3D printing is making a lot of noise today. From hobbyist developing new kind of machines to the most advanced methods in the aerospace and medical industry, all production and innovation processes are involved. 3D printing proposes a new approach in manufacturing where raw material use is optimised and waste is minimal or non-existent. It allows for reduction of prototyping steps, production of smaller series with reasonable costs and reduction of assembling time. But could 3D printing also help with the circular economy?
You might not know but this week is the European Week for Waste Reduction. On the occasion, we wanted to share with you two examples from our employees on how plastic toys can be easily fixed with 3D printing. Often toys can become useless because of a broken part or missing part, and a simple solution can make them good as new.
Do you have some toys at home that could be fixed the same way? Please post a picture in a comment on our facebook post!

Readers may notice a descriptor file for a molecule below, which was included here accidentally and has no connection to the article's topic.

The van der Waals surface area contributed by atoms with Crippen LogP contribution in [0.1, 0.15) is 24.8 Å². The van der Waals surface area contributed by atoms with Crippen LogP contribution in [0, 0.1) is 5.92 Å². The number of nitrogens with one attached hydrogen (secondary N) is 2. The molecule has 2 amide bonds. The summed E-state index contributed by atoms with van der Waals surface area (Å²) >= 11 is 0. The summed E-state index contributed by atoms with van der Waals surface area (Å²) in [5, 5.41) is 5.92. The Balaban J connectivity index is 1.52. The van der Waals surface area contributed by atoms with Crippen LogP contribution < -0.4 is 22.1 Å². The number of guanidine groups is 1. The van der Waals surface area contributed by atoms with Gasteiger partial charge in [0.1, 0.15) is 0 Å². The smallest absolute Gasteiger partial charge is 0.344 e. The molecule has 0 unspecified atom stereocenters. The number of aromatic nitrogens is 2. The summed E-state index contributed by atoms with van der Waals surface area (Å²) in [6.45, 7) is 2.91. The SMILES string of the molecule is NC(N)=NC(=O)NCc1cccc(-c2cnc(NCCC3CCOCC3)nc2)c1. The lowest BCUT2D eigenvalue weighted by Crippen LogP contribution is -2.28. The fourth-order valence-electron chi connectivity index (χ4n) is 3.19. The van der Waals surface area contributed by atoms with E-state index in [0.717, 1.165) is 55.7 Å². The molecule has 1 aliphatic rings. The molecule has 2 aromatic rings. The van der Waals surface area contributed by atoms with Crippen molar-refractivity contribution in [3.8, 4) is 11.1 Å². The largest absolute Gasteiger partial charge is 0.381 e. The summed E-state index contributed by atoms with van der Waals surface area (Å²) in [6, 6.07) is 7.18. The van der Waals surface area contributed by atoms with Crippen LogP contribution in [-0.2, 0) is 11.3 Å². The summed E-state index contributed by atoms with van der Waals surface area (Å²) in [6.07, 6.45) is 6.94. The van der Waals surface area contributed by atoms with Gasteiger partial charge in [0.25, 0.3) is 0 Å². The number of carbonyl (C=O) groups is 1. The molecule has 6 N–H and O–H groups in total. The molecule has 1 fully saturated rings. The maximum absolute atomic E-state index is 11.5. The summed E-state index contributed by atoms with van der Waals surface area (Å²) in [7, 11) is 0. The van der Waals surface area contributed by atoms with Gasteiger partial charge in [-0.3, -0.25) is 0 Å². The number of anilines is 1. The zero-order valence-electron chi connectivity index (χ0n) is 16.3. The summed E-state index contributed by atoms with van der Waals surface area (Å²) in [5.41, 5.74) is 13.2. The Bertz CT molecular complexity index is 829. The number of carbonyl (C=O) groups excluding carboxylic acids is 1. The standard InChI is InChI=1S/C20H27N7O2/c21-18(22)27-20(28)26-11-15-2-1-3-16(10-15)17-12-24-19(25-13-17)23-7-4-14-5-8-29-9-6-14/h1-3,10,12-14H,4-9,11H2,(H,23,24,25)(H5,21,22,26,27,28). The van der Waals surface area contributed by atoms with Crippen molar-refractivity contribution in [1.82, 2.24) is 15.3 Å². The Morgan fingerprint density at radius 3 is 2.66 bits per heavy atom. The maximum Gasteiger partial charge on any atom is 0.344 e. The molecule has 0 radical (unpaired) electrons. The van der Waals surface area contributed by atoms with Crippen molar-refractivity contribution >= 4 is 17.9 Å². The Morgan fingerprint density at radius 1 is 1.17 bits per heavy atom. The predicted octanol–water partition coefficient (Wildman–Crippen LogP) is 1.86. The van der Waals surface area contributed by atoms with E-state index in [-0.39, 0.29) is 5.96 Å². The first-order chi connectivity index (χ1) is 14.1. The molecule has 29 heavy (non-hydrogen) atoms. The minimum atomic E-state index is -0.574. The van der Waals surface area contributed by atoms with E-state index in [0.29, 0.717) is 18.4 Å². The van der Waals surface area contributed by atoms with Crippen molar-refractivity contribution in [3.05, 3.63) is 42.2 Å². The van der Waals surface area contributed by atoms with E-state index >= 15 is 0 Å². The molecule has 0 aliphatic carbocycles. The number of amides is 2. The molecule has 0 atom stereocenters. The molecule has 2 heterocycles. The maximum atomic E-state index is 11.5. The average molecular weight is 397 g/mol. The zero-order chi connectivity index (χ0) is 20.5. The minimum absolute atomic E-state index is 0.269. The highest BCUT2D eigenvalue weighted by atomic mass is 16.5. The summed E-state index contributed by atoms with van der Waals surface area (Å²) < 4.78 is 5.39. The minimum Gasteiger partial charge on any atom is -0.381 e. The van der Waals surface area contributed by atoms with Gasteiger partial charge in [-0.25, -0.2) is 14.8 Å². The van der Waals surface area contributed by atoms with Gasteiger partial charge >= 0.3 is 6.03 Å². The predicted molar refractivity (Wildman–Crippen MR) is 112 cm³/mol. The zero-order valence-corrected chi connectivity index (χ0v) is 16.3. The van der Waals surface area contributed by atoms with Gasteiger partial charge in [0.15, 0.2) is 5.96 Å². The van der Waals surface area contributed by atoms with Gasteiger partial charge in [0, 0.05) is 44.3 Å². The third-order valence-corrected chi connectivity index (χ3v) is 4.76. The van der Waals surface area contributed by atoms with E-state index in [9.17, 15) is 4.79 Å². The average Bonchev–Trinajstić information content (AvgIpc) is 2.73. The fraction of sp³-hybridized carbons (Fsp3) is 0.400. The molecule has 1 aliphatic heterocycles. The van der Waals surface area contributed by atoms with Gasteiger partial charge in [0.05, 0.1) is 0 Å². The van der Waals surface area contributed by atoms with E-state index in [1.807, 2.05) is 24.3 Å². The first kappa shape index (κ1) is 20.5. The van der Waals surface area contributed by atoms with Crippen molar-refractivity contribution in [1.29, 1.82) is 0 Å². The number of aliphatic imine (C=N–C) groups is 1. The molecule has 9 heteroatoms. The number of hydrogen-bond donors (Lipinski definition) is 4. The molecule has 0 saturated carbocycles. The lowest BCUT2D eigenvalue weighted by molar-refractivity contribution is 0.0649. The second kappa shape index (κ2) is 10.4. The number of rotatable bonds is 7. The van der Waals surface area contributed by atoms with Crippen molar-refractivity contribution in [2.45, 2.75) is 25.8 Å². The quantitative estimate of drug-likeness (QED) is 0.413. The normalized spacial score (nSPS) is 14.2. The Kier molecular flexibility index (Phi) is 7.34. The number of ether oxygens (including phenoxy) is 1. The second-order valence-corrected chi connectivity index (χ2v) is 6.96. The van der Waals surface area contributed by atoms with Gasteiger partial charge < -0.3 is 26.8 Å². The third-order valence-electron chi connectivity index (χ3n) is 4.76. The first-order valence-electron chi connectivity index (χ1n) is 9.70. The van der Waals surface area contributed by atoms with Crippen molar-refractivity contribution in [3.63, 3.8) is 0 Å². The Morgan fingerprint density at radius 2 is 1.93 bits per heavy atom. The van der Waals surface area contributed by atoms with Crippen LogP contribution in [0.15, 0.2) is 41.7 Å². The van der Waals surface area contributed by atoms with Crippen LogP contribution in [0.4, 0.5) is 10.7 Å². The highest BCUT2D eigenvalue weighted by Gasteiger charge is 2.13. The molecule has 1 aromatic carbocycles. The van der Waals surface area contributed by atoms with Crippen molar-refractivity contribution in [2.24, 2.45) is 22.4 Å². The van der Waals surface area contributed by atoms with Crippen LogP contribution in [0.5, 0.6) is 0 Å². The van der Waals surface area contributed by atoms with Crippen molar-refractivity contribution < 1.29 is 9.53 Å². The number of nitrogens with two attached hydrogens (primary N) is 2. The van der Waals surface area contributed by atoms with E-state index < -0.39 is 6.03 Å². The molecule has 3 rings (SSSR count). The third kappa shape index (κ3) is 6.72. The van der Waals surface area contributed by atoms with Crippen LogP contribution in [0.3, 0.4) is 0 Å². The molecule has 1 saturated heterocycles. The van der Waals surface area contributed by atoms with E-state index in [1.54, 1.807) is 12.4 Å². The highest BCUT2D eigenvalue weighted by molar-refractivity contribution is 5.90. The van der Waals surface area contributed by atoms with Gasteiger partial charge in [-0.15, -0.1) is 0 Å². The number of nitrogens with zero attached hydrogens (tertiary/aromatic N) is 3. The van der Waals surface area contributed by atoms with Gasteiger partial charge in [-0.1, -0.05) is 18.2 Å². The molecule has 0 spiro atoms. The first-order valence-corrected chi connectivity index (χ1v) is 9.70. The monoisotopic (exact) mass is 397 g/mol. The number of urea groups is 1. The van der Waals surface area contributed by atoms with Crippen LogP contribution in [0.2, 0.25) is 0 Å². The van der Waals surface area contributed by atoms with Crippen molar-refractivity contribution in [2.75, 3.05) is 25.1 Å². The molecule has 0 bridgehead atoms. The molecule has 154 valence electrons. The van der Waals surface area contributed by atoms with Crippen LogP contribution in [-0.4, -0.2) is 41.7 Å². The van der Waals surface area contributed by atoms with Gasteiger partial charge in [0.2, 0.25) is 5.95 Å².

3D printing is getting more and more affordable for small and medium-sized companies as well as individuals. ReSource International (RSI) is using 3D printers to support its own services and operation. Whether laboratory accessories or camera mounts for drones, the 3D printers offer new approaches to design and innovation in engineering. The most recent example is a completely 3D printed airframe based on the drawings from 3DLabPrint. The airframe is a replica of the legendary Spitfire Mk XVI. The airframe was fully printed and assembled at the offices of RSI and successfully flown at a nearby field. This is a new step for RSI’s in-house drone development and production for commercial use.